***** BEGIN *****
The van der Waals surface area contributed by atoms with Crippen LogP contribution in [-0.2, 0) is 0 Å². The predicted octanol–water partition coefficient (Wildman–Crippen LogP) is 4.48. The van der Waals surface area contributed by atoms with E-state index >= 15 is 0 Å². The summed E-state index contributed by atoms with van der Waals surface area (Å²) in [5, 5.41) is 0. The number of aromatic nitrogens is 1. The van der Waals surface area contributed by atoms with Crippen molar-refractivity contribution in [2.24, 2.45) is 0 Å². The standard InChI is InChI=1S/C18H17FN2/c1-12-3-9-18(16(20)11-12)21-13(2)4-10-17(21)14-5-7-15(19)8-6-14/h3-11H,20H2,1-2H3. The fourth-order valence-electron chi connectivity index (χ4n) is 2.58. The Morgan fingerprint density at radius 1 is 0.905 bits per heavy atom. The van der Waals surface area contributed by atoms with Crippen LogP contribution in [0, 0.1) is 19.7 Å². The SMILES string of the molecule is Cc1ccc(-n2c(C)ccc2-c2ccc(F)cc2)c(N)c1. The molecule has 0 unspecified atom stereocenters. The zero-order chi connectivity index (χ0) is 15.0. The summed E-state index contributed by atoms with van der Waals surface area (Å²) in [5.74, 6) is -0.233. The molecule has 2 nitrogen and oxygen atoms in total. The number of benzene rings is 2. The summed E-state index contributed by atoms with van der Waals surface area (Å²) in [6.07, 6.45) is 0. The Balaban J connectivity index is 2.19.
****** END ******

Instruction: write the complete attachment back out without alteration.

The van der Waals surface area contributed by atoms with Crippen LogP contribution in [-0.2, 0) is 0 Å². The predicted octanol–water partition coefficient (Wildman–Crippen LogP) is 4.48. The van der Waals surface area contributed by atoms with E-state index >= 15 is 0 Å². The summed E-state index contributed by atoms with van der Waals surface area (Å²) in [5, 5.41) is 0. The number of aromatic nitrogens is 1. The van der Waals surface area contributed by atoms with Crippen molar-refractivity contribution in [2.24, 2.45) is 0 Å². The standard InChI is InChI=1S/C18H17FN2/c1-12-3-9-18(16(20)11-12)21-13(2)4-10-17(21)14-5-7-15(19)8-6-14/h3-11H,20H2,1-2H3. The fourth-order valence-electron chi connectivity index (χ4n) is 2.58. The Morgan fingerprint density at radius 1 is 0.905 bits per heavy atom. The van der Waals surface area contributed by atoms with Crippen LogP contribution in [0, 0.1) is 19.7 Å². The SMILES string of the molecule is Cc1ccc(-n2c(C)ccc2-c2ccc(F)cc2)c(N)c1. The molecule has 0 unspecified atom stereocenters. The zero-order chi connectivity index (χ0) is 15.0. The summed E-state index contributed by atoms with van der Waals surface area (Å²) in [5.74, 6) is -0.233. The molecule has 2 nitrogen and oxygen atoms in total. The number of benzene rings is 2. The summed E-state index contributed by atoms with van der Waals surface area (Å²) in [6.07, 6.45) is 0. The Balaban J connectivity index is 2.19.